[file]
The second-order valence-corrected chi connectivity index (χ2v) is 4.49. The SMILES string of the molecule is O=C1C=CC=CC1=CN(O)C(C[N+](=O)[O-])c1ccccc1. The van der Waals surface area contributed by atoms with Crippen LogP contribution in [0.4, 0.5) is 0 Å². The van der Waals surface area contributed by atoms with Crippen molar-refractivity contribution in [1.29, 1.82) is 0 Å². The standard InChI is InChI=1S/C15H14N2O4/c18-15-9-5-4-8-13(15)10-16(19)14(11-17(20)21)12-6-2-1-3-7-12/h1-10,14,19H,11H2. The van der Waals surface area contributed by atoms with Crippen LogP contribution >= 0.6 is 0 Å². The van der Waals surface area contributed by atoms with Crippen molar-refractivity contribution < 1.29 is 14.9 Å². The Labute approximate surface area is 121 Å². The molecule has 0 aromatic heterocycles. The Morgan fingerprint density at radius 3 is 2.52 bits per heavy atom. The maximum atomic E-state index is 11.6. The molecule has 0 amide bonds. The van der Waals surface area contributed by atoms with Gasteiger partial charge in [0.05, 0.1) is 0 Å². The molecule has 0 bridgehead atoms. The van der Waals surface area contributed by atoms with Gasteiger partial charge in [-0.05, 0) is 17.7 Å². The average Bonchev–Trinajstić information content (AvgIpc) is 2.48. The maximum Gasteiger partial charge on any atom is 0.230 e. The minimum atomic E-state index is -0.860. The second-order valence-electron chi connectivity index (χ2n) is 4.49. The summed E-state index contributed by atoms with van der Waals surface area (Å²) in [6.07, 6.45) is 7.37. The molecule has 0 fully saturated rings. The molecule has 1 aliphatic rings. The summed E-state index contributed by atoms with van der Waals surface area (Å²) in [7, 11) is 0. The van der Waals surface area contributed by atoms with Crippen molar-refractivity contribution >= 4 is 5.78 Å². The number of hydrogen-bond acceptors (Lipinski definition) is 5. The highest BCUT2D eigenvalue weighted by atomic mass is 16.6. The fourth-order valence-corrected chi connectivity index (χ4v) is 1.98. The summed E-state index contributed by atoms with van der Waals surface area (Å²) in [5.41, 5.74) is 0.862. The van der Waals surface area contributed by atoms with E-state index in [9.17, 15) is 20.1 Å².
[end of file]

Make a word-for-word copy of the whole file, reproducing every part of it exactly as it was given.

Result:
The second-order valence-corrected chi connectivity index (χ2v) is 4.49. The SMILES string of the molecule is O=C1C=CC=CC1=CN(O)C(C[N+](=O)[O-])c1ccccc1. The van der Waals surface area contributed by atoms with Crippen LogP contribution in [0.4, 0.5) is 0 Å². The van der Waals surface area contributed by atoms with Crippen molar-refractivity contribution in [1.29, 1.82) is 0 Å². The standard InChI is InChI=1S/C15H14N2O4/c18-15-9-5-4-8-13(15)10-16(19)14(11-17(20)21)12-6-2-1-3-7-12/h1-10,14,19H,11H2. The van der Waals surface area contributed by atoms with Crippen LogP contribution >= 0.6 is 0 Å². The van der Waals surface area contributed by atoms with Crippen molar-refractivity contribution < 1.29 is 14.9 Å². The Labute approximate surface area is 121 Å². The molecule has 0 aromatic heterocycles. The Morgan fingerprint density at radius 3 is 2.52 bits per heavy atom. The maximum atomic E-state index is 11.6. The molecule has 0 amide bonds. The van der Waals surface area contributed by atoms with Gasteiger partial charge in [0.05, 0.1) is 0 Å². The molecule has 0 bridgehead atoms. The van der Waals surface area contributed by atoms with Gasteiger partial charge in [-0.05, 0) is 17.7 Å². The average Bonchev–Trinajstić information content (AvgIpc) is 2.48. The maximum Gasteiger partial charge on any atom is 0.230 e. The minimum atomic E-state index is -0.860. The second-order valence-electron chi connectivity index (χ2n) is 4.49. The summed E-state index contributed by atoms with van der Waals surface area (Å²) in [6.07, 6.45) is 7.37. The molecule has 0 fully saturated rings. The molecule has 1 aliphatic rings. The summed E-state index contributed by atoms with van der Waals surface area (Å²) in [7, 11) is 0. The van der Waals surface area contributed by atoms with Crippen molar-refractivity contribution >= 4 is 5.78 Å². The number of hydrogen-bond acceptors (Lipinski definition) is 5. The highest BCUT2D eigenvalue weighted by atomic mass is 16.6. The fourth-order valence-corrected chi connectivity index (χ4v) is 1.98. The summed E-state index contributed by atoms with van der Waals surface area (Å²) in [5.41, 5.74) is 0.862. The van der Waals surface area contributed by atoms with E-state index in [9.17, 15) is 20.1 Å².